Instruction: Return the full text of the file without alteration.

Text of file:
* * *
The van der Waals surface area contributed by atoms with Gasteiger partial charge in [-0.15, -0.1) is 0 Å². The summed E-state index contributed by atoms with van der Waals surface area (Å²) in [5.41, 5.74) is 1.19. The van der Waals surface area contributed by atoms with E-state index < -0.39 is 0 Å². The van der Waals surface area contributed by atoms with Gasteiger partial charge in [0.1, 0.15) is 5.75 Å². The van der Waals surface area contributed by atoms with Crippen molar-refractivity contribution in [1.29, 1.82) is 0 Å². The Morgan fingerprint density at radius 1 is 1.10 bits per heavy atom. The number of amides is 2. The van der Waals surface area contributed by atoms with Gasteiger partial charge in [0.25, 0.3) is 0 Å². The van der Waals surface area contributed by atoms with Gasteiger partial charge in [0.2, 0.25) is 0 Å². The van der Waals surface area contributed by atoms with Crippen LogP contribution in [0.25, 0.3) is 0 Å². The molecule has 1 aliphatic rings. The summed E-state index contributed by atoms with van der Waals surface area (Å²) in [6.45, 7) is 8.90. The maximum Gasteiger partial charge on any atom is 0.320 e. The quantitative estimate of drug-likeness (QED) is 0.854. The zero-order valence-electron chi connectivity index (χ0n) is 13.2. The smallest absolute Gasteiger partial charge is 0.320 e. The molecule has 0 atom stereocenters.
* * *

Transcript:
The van der Waals surface area contributed by atoms with Gasteiger partial charge in [-0.15, -0.1) is 0 Å². The summed E-state index contributed by atoms with van der Waals surface area (Å²) in [5.41, 5.74) is 1.19. The van der Waals surface area contributed by atoms with E-state index < -0.39 is 0 Å². The van der Waals surface area contributed by atoms with Gasteiger partial charge in [0.1, 0.15) is 5.75 Å². The van der Waals surface area contributed by atoms with Crippen molar-refractivity contribution in [1.29, 1.82) is 0 Å². The Morgan fingerprint density at radius 1 is 1.10 bits per heavy atom. The number of amides is 2. The van der Waals surface area contributed by atoms with Gasteiger partial charge in [0.25, 0.3) is 0 Å². The van der Waals surface area contributed by atoms with Gasteiger partial charge in [0.2, 0.25) is 0 Å². The van der Waals surface area contributed by atoms with Crippen LogP contribution in [0.25, 0.3) is 0 Å². The molecule has 1 aliphatic rings. The summed E-state index contributed by atoms with van der Waals surface area (Å²) in [6.45, 7) is 8.90. The maximum Gasteiger partial charge on any atom is 0.320 e. The quantitative estimate of drug-likeness (QED) is 0.854. The zero-order valence-electron chi connectivity index (χ0n) is 13.2. The smallest absolute Gasteiger partial charge is 0.320 e. The molecule has 0 atom stereocenters.